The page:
The Appeals Unit is responsible for overseeing all litigation involving the Criminal Division in the United States Court of Appeals for the Third Circuit. This includes defending appeals presented by criminal defendants, and litigating a much smaller number of appeals by the government as permitted by law. The attorneys in the Appeals section also provide legal guidance to all attorneys in the Criminal Division regarding legal developments and in particular cases.
Assistant United States Attorney Robert A. Zauzmer is the Chief of the Appeals Unit.
The Asset Recovery and Financial Litigation Unit is responsible for the prosecution of asset forfeiture cases and the collection of criminal and civil debts, fines, and penalties on behalf of victims of crime and the United States. It also provides assistance to crime victims and witnesses. The Asset Recovery and Financial Litigation Unit:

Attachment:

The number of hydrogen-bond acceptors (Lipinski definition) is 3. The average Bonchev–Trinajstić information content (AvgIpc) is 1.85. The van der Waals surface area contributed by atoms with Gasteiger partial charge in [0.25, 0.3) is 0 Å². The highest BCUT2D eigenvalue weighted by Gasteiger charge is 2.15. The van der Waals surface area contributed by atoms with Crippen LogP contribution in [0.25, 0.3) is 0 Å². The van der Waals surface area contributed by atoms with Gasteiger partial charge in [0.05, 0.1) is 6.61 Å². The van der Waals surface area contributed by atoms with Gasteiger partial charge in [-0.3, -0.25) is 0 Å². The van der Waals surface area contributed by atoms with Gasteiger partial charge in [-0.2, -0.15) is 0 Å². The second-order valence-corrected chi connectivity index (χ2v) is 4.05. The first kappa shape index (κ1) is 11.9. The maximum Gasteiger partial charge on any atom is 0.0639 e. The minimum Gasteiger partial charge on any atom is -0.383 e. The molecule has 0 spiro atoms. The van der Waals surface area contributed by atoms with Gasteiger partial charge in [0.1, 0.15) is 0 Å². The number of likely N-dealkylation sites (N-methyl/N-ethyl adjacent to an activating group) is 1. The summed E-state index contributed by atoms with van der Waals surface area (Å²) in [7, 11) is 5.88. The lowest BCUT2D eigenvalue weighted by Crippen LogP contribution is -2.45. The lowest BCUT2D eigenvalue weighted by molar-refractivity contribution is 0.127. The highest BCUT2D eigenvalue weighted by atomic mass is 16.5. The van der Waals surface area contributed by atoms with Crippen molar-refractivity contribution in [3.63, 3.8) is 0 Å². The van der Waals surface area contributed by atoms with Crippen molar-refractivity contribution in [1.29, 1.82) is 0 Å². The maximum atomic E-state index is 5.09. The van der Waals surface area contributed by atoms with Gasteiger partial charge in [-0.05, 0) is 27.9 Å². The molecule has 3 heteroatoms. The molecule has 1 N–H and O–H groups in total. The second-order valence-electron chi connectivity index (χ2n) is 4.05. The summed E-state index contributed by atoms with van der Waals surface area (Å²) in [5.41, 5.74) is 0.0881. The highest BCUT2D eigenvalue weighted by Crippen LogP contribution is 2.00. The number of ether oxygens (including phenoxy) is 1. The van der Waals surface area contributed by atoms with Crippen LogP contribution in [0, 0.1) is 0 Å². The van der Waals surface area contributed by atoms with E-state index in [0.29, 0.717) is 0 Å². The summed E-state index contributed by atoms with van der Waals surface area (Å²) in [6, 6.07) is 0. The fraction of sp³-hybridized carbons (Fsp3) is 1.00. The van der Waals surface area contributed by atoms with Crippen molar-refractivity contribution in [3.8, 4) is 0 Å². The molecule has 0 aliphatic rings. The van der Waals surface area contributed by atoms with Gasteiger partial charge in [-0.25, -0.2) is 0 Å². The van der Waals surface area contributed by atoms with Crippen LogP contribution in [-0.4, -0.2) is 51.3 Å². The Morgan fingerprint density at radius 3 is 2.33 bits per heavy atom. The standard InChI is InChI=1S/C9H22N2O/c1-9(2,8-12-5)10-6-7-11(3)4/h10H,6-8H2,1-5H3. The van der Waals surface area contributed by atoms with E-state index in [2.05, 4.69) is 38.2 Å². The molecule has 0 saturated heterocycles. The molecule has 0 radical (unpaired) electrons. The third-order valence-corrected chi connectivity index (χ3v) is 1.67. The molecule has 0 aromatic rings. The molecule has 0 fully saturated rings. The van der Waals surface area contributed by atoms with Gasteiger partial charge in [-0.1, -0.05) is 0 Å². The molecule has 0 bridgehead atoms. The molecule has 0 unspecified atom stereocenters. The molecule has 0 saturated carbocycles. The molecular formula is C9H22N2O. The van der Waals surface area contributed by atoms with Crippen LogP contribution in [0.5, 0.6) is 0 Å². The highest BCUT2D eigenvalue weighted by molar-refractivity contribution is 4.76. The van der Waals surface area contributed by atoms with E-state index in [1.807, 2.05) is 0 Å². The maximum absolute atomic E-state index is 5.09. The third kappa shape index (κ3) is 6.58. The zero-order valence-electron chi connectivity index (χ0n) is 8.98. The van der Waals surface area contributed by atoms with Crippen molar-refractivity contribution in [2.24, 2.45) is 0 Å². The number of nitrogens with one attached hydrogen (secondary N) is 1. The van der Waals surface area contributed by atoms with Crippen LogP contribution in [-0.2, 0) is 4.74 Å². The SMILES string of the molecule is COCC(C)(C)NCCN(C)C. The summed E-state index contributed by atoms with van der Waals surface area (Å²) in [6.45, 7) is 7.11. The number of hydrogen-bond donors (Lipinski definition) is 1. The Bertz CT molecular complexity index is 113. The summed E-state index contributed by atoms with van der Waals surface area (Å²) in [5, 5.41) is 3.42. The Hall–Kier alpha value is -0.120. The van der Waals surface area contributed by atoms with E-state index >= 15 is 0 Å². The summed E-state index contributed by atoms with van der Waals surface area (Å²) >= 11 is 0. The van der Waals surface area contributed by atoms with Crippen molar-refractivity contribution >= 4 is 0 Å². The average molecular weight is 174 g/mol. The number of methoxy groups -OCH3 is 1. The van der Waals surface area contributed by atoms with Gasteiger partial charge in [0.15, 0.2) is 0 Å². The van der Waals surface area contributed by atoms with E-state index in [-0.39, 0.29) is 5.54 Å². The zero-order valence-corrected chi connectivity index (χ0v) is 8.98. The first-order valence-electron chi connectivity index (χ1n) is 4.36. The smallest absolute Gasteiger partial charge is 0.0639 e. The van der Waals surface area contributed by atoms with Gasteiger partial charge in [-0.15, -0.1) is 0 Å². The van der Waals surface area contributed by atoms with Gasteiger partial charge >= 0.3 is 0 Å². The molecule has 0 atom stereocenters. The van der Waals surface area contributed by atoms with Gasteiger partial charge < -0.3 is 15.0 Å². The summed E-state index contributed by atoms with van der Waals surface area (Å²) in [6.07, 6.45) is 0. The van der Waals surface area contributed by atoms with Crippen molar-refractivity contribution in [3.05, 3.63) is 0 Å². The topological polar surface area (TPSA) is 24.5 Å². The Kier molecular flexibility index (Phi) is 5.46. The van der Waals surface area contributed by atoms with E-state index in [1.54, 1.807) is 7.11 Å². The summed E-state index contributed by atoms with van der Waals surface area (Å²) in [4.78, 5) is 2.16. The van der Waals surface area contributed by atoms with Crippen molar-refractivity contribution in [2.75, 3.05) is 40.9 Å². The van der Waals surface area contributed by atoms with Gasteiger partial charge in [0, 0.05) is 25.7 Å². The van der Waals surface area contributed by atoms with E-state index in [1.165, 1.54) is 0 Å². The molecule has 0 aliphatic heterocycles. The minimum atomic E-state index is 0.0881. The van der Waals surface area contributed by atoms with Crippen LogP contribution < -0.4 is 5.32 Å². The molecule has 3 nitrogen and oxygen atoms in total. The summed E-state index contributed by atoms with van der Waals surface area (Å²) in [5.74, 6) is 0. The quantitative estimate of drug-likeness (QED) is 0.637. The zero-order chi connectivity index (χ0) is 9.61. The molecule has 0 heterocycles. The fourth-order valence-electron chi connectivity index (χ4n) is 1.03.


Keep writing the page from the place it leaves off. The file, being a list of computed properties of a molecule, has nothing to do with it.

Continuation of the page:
- Investigates, prosecutes, and provides legal guidance regarding civil and criminal asset forfeiture.
- Investigates, prosecutes, and pursues the collection of restitution on behalf of victims of crime and the collection of debts, fines, and penalties imposed in criminal and civil cases in the office.
- Assists with services to crime victims and witnesses, including crime victim compensation, emergency witness relocation, social services and counseling referral, victim notification, and witness travel.
Assistant United States Attorney Sarah Grieb is the Chief of the Asset Recovery and Financial Litigation Unit, and Assistant United States Attorney Joseph Minni is the Deputy Chief of the Unit.